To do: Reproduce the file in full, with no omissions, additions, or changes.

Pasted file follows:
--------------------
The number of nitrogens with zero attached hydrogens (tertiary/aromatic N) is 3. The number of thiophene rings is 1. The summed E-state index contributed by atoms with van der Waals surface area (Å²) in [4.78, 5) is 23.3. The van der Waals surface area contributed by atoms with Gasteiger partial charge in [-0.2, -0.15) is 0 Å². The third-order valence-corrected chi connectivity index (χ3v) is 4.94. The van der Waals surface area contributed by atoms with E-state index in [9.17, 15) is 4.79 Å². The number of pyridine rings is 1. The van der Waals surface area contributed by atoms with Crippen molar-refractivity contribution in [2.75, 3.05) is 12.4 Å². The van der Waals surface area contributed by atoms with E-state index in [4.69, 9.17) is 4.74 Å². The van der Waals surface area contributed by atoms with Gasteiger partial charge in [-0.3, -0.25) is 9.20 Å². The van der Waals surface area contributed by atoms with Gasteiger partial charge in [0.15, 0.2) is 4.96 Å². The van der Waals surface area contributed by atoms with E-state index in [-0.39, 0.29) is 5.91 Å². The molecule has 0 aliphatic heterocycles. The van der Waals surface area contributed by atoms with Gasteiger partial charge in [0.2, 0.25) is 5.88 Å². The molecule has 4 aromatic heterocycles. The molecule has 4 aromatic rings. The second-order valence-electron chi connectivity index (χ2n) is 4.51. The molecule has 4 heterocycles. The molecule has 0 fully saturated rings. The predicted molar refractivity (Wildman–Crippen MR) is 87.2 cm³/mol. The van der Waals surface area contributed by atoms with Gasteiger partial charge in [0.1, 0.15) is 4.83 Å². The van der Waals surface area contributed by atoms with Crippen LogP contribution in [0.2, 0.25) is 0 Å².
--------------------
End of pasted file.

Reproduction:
The number of nitrogens with zero attached hydrogens (tertiary/aromatic N) is 3. The number of thiophene rings is 1. The summed E-state index contributed by atoms with van der Waals surface area (Å²) in [4.78, 5) is 23.3. The van der Waals surface area contributed by atoms with Gasteiger partial charge in [-0.2, -0.15) is 0 Å². The third-order valence-corrected chi connectivity index (χ3v) is 4.94. The van der Waals surface area contributed by atoms with E-state index in [9.17, 15) is 4.79 Å². The number of pyridine rings is 1. The van der Waals surface area contributed by atoms with Crippen molar-refractivity contribution in [2.75, 3.05) is 12.4 Å². The van der Waals surface area contributed by atoms with E-state index in [4.69, 9.17) is 4.74 Å². The van der Waals surface area contributed by atoms with Gasteiger partial charge in [-0.3, -0.25) is 9.20 Å². The van der Waals surface area contributed by atoms with Gasteiger partial charge in [0.15, 0.2) is 4.96 Å². The van der Waals surface area contributed by atoms with E-state index in [-0.39, 0.29) is 5.91 Å². The molecule has 0 aliphatic heterocycles. The van der Waals surface area contributed by atoms with Gasteiger partial charge in [0.2, 0.25) is 5.88 Å². The molecule has 4 aromatic heterocycles. The molecule has 4 aromatic rings. The second-order valence-electron chi connectivity index (χ2n) is 4.51. The molecule has 4 heterocycles. The molecule has 0 fully saturated rings. The predicted molar refractivity (Wildman–Crippen MR) is 87.2 cm³/mol. The van der Waals surface area contributed by atoms with Gasteiger partial charge in [0.1, 0.15) is 4.83 Å². The van der Waals surface area contributed by atoms with Crippen LogP contribution in [0.2, 0.25) is 0 Å².